The Balanced Scorecard: An Untested Hypothesis
There’s a problem with scorecarding, balanced or otherwise: No one knows if it actually works.
The success of balanced scorecarding is unquestioned, such that most BI vendors—and even Microsoft Corp.—currently ship analytic solutions based on the approach. But one prominent consultancy says there’s a problem with scorecarding, balanced or otherwise: No one knows if it actually works.
To be sure, says Martin McCann, a research director in performance management with Ventana Research, the balanced scorecard—which is based on the principles of a top-to-bottom performance management process—is a significant improvement over earlier methodologies. “But after more than 10 years of phenomenal adoption in the industry, few organizations are able to demonstrate the expected levels of performance improvement or integration with traditional management disciplines, such as budgeting, that govern alignment of resources with strategy and implementation of strategy,” he notes.
If the balanced scorecard is such a good method for managing performance, McCan asks, why are so few adopters achieving ROI?
One reason, he speculates, is that the scorecarding methodology is quite different from the usual methods employed by managers who make their decisions on the basis of large volumes of raw operational information considered in tandem with financial data and controls.
“The introduction of a strategy model that constrains the volume of information used to make performance improving decisions in the scorecard is both a good concept and counter-intuitive to this scenario,” he points out, noting that managers have over time honed their analysis skills to help them manage performance. “While this may initially be an easier solution for experienced industry managers to continue using locally, the lack of a common performance vocabulary that then exists across the organization results in the most significant performance-enhancing opportunities going undiscovered.”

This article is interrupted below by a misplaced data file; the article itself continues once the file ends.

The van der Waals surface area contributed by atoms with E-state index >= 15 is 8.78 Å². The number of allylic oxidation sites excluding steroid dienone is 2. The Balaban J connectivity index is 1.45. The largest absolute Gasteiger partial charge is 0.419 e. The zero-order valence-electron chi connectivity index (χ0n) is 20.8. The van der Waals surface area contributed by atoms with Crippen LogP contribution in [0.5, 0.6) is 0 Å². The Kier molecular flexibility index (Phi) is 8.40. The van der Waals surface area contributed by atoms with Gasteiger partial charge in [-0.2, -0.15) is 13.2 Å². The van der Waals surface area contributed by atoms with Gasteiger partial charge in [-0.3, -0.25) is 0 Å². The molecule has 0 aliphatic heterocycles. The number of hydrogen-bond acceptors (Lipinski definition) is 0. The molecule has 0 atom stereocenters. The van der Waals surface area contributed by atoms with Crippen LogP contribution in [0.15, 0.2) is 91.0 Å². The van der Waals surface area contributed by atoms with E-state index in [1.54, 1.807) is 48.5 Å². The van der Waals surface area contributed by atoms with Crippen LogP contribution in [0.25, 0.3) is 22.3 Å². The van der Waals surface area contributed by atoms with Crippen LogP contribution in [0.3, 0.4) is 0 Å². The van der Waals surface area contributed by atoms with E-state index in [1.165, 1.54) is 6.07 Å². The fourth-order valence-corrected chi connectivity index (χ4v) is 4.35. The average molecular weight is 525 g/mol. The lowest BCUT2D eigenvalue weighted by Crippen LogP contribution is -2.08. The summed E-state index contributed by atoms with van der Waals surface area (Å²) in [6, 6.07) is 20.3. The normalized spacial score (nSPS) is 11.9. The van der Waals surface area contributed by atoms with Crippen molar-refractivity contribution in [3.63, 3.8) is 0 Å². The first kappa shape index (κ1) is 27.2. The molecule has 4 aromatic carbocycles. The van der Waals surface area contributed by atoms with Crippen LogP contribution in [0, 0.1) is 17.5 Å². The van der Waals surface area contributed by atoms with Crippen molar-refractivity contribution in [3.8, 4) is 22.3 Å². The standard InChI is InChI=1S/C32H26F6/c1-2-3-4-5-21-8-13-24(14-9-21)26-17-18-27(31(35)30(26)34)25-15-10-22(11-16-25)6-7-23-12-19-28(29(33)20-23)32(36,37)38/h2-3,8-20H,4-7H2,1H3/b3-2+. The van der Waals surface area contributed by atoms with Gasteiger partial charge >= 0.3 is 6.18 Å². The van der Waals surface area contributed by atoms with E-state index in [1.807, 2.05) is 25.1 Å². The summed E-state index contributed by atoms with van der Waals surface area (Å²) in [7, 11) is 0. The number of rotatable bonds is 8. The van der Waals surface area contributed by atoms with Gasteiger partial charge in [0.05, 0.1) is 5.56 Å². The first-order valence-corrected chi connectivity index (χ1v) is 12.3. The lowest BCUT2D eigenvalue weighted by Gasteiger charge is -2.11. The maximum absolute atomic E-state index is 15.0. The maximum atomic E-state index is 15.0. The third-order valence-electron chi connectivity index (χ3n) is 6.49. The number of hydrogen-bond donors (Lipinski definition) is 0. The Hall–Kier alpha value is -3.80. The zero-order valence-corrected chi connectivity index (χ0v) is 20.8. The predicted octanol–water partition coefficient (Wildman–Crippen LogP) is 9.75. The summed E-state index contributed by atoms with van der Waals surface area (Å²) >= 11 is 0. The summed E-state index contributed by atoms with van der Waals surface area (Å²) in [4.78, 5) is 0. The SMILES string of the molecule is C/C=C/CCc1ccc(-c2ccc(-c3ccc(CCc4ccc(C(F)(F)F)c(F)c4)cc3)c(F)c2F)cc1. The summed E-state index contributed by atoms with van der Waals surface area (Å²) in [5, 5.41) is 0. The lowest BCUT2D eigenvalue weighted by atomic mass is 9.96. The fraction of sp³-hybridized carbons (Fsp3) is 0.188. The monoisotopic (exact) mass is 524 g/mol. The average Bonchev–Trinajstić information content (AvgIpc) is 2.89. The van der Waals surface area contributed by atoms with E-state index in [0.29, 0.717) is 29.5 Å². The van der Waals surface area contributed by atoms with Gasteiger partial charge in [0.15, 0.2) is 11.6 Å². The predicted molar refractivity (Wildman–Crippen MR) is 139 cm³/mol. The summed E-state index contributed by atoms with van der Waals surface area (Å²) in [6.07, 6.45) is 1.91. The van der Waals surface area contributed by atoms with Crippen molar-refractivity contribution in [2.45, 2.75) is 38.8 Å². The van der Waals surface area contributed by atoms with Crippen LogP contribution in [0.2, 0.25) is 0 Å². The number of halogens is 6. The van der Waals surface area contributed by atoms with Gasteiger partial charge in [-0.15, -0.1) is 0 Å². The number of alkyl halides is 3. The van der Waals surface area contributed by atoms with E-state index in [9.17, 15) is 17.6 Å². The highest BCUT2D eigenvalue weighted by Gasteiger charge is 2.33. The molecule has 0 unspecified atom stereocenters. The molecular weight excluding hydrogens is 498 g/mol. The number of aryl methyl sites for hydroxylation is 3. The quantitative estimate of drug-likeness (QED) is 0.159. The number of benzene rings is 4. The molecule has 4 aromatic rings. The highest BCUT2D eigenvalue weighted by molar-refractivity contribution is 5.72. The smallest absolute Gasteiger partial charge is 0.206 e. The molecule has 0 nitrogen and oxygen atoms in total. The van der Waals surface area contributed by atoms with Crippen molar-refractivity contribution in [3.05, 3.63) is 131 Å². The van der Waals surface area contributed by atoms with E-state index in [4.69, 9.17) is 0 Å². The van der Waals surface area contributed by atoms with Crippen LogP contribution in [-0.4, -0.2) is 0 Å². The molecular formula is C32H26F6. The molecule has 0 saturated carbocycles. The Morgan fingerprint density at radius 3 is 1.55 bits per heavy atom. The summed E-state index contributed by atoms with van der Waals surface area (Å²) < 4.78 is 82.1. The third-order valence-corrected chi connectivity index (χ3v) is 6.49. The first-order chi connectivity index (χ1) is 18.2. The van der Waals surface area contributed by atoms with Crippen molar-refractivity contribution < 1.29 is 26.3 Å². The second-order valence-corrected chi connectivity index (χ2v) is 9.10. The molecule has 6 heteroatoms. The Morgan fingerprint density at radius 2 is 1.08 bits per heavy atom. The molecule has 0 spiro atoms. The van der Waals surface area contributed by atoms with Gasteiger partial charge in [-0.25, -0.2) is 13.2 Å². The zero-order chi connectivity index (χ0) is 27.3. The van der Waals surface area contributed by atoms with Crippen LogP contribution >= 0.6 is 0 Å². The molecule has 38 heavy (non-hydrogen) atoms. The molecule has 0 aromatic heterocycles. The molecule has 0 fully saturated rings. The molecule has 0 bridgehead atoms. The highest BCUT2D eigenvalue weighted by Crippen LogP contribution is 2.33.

Another reason, says McCann, is that too few organizations anticipate the scope of the changes they must make to realize large-scale improvements in performance management. For example, he argues, “existing reporting, planning, and resource-allocation processes must be re-engineered to support the more holistic performance paradigm of the scorecard otherwise these processes become barriers to success.” What’s more, organizations must work to ensure that other behaviors—such as ingrained project or programmatic management strategies, or organizational politics—don’t form barriers to successful implementations.
BI and ERP vendors deserve some of the blame, too, McCann argues. “Playing to their strengths, BI and ERP vendors like SAP and Hyperion marketed the importance of dashboards and reporting capabilities with success,” he notes. “While these software features are important to scale the completed system, they have served to divert attention and resources away from the critical internal issues already discussed.”
McCann’s prescription, of course, is a simple one: Organizations need to retrain—or “tease”—managers away from supplemental decision support information systems that exist in parallel to the scorecard. Managers, on the other hand, need to focus on validating the links between different parts of the scorecarding model to better understand how the information interconnects.
Stephen Swoyer is a Nashville, TN-based freelance journalist who writes about technology.